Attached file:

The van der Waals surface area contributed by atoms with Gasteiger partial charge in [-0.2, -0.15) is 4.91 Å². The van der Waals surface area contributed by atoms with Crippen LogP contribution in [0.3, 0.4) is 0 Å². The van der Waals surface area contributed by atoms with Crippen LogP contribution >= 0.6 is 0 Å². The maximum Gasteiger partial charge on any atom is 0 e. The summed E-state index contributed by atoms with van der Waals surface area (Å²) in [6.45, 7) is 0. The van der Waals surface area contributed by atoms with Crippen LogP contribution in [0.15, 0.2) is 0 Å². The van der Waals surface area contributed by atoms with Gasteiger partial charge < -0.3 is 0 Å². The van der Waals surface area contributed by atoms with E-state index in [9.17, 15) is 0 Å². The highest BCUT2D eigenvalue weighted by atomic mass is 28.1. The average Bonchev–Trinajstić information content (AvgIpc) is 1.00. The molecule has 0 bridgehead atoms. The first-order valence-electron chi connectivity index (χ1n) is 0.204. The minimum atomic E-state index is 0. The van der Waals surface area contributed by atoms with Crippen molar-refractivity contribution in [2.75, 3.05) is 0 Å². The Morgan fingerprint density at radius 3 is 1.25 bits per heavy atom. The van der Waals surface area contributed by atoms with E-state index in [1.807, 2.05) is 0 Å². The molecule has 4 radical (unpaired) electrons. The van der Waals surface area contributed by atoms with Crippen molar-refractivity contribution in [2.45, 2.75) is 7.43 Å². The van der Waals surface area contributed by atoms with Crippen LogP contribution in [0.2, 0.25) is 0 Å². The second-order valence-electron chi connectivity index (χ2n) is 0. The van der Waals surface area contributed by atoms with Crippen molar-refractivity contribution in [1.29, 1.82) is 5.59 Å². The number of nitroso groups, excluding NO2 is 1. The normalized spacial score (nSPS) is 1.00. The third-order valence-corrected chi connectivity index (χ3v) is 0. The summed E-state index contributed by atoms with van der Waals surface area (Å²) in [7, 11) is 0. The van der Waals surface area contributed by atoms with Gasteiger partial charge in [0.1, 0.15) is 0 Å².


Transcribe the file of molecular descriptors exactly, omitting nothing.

The van der Waals surface area contributed by atoms with Gasteiger partial charge in [-0.2, -0.15) is 4.91 Å². The van der Waals surface area contributed by atoms with Crippen LogP contribution in [0.3, 0.4) is 0 Å². The van der Waals surface area contributed by atoms with Crippen LogP contribution >= 0.6 is 0 Å². The maximum Gasteiger partial charge on any atom is 0 e. The summed E-state index contributed by atoms with van der Waals surface area (Å²) in [6.45, 7) is 0. The van der Waals surface area contributed by atoms with Crippen LogP contribution in [0.15, 0.2) is 0 Å². The van der Waals surface area contributed by atoms with Gasteiger partial charge < -0.3 is 0 Å². The van der Waals surface area contributed by atoms with E-state index in [9.17, 15) is 0 Å². The highest BCUT2D eigenvalue weighted by atomic mass is 28.1. The average Bonchev–Trinajstić information content (AvgIpc) is 1.00. The molecule has 0 bridgehead atoms. The first-order valence-electron chi connectivity index (χ1n) is 0.204. The minimum atomic E-state index is 0. The van der Waals surface area contributed by atoms with Crippen molar-refractivity contribution in [2.75, 3.05) is 0 Å². The Morgan fingerprint density at radius 3 is 1.25 bits per heavy atom. The van der Waals surface area contributed by atoms with E-state index in [1.807, 2.05) is 0 Å². The molecule has 4 radical (unpaired) electrons. The van der Waals surface area contributed by atoms with Crippen molar-refractivity contribution in [2.45, 2.75) is 7.43 Å². The van der Waals surface area contributed by atoms with Crippen LogP contribution in [0.2, 0.25) is 0 Å². The second-order valence-electron chi connectivity index (χ2n) is 0. The van der Waals surface area contributed by atoms with Crippen molar-refractivity contribution in [1.29, 1.82) is 5.59 Å². The number of nitroso groups, excluding NO2 is 1. The normalized spacial score (nSPS) is 1.00. The third-order valence-corrected chi connectivity index (χ3v) is 0. The summed E-state index contributed by atoms with van der Waals surface area (Å²) in [7, 11) is 0. The van der Waals surface area contributed by atoms with Gasteiger partial charge in [0.1, 0.15) is 0 Å².